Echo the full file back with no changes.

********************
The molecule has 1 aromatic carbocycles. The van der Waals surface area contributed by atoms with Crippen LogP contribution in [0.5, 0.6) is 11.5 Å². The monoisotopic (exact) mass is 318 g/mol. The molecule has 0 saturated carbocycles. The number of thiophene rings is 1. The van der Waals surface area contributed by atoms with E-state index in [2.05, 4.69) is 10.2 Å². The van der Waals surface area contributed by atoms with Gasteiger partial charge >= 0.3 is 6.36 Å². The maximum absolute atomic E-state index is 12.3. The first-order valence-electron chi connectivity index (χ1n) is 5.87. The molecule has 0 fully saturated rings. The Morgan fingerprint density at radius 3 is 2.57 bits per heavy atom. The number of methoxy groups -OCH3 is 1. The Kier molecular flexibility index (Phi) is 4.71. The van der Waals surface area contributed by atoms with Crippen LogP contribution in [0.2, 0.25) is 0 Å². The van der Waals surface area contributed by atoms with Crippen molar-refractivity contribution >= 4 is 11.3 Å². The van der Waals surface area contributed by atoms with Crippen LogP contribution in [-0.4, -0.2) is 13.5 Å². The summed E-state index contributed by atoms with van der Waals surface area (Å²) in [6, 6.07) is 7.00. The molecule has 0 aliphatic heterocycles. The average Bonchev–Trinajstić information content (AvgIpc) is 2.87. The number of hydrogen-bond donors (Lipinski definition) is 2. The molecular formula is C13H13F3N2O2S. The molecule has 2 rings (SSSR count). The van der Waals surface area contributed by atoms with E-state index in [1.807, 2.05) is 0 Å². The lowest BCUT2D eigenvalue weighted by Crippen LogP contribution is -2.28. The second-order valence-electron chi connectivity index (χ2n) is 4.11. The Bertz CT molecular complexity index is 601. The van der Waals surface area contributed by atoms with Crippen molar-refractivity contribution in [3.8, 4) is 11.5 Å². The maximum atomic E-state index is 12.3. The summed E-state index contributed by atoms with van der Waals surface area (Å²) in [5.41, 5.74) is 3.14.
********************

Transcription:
The molecule has 1 aromatic carbocycles. The van der Waals surface area contributed by atoms with Crippen LogP contribution in [0.5, 0.6) is 11.5 Å². The monoisotopic (exact) mass is 318 g/mol. The molecule has 0 saturated carbocycles. The number of thiophene rings is 1. The van der Waals surface area contributed by atoms with E-state index in [2.05, 4.69) is 10.2 Å². The van der Waals surface area contributed by atoms with Gasteiger partial charge >= 0.3 is 6.36 Å². The maximum absolute atomic E-state index is 12.3. The first-order valence-electron chi connectivity index (χ1n) is 5.87. The molecule has 0 fully saturated rings. The Morgan fingerprint density at radius 3 is 2.57 bits per heavy atom. The number of methoxy groups -OCH3 is 1. The Kier molecular flexibility index (Phi) is 4.71. The van der Waals surface area contributed by atoms with Crippen LogP contribution in [0.2, 0.25) is 0 Å². The van der Waals surface area contributed by atoms with Crippen molar-refractivity contribution >= 4 is 11.3 Å². The van der Waals surface area contributed by atoms with Crippen LogP contribution in [-0.4, -0.2) is 13.5 Å². The summed E-state index contributed by atoms with van der Waals surface area (Å²) in [6, 6.07) is 7.00. The molecule has 0 aliphatic heterocycles. The average Bonchev–Trinajstić information content (AvgIpc) is 2.87. The number of hydrogen-bond donors (Lipinski definition) is 2. The molecular formula is C13H13F3N2O2S. The molecule has 2 rings (SSSR count). The van der Waals surface area contributed by atoms with E-state index in [1.807, 2.05) is 0 Å². The lowest BCUT2D eigenvalue weighted by Crippen LogP contribution is -2.28. The second-order valence-electron chi connectivity index (χ2n) is 4.11. The Bertz CT molecular complexity index is 601. The van der Waals surface area contributed by atoms with Crippen molar-refractivity contribution in [3.8, 4) is 11.5 Å². The maximum atomic E-state index is 12.3. The summed E-state index contributed by atoms with van der Waals surface area (Å²) in [5.41, 5.74) is 3.14.